FRANKFORD, Del. — Just after sunrise, before the summer sun gets too hot, it's time for early morning yoga.
"A lot of beginners come to this; people who've never done yoga before," said yoga instructor Andrea Hoopes.
In this yoga class, though, finding your zen here can be a challenge.
"I just felt so silly the whole time," said Connie Sih. "They were definitely distracting."
Part of the blame for that distraction falls squarely on their classmates and their long tails.
Welcome to kangaroo yoga.
"They're just they're such a different animal,” said Rachel Ejzak of Barn Hill Preserve in Delaware. "They're actually the largest species of marsupial. We have eight red kangaroos in here and two wallabies in our yard."
Three times a week, yogis get up close and personal with these kangaroo classmates, hailing from down under.
"Some are surrenders. Some are from other facilities that no longer need them or can take care of them," said Barn Hill Preserve’s Zach Bova.
However, it is the concern about kangaroos in the wild that led to all of this two years ago when massive wildfires devastated Australia.
"A large portion of the kangaroos and wallabies' habitats were destroyed by the fires,” Ejzak said, "and we were trying to think of what ways we could fundraise, but I thought, 'Well, people do yoga with goats. Why can't we do yoga with our kangaroos?'"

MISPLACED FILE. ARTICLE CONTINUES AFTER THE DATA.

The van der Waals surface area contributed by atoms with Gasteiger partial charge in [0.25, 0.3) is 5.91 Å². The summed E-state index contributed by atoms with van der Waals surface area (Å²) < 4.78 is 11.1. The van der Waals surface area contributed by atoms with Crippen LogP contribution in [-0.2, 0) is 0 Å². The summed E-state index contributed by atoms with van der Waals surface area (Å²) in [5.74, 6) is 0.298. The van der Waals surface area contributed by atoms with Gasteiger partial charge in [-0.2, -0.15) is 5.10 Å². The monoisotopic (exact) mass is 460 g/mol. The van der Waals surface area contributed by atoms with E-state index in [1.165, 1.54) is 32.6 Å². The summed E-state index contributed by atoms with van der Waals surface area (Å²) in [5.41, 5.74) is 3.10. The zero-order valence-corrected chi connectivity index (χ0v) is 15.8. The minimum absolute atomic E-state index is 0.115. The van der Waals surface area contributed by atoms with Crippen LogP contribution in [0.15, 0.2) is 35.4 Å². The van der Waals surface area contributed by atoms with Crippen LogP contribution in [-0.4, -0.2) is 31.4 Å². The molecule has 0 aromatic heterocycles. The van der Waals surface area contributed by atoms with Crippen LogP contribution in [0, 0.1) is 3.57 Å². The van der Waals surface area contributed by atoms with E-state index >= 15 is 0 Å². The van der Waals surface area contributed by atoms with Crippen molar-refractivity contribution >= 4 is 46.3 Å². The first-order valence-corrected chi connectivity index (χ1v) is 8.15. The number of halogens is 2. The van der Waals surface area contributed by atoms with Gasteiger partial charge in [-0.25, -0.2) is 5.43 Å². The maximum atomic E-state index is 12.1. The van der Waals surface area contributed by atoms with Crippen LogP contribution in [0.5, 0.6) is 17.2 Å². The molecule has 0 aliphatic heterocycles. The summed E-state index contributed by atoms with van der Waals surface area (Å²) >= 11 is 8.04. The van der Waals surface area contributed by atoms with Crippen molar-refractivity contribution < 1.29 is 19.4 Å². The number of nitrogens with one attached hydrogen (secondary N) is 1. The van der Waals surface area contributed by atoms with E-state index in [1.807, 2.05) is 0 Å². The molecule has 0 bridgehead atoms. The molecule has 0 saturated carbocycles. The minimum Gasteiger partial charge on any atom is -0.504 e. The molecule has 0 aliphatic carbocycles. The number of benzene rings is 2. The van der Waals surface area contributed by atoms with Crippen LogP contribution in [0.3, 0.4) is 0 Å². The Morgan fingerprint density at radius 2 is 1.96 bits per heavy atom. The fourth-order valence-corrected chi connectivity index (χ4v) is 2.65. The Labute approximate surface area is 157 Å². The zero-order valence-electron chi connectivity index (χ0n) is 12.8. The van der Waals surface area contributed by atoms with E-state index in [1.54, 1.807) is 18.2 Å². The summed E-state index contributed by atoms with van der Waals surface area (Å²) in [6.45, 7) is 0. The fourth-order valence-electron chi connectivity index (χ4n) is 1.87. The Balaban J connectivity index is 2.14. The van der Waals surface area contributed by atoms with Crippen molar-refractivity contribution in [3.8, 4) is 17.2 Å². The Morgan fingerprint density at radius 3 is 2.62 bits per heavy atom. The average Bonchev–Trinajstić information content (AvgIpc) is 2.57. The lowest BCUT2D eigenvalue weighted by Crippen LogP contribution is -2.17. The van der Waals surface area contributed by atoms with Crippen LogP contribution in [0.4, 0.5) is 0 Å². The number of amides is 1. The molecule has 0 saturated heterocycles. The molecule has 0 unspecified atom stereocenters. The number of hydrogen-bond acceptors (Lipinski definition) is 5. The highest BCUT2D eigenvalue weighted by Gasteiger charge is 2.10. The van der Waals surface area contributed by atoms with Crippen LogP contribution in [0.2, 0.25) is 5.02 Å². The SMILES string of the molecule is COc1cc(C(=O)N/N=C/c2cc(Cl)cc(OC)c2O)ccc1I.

With that, the idea took off.
"It's been a big hit,” Ejzak said. “People really enjoy it for sure."
Yet, they needed to find an instructor willing to... co-teach.
"They're really rambunctious,” said yoga instructor Andrea Hoopes. "It's very healing for some people. We had the Wounded Warrior Project out here last week. The kangaroos are very curious, and it allows people to let their guard down."
Shelby Sih and her mom, Connie, came out to the class for the first time, unsure of what to expect.
"I was just looking around and having a great time giggling,” Connie said. “I just thought this was so fun and I do think their personalities are wild."
The preserve’s kangaroos are friendly and their fur is soft. Most of the students holding yoga poses often stop mid-pose, just to pet them.
"I didn't really think it was going to be real," Sih said. "I had heard that they maybe weren't the friendliest animals, and so, I think being here and seeing and just how friendly and loving and kind of charismatic, like they were really silly. So, yeah, it definitely gave me a new appreciation of them."
It's an appreciation that Barn Hill Preserve hopes will spread through the yoga class and help highlight the importance of protecting habitats for all creatures.
"They're here to serve as kind of an ambassador for their species," Ejzak said. "That way, they know a little bit more about the animals in the wild and don't have to go and disturb them out there, so we can kind of keep them safe."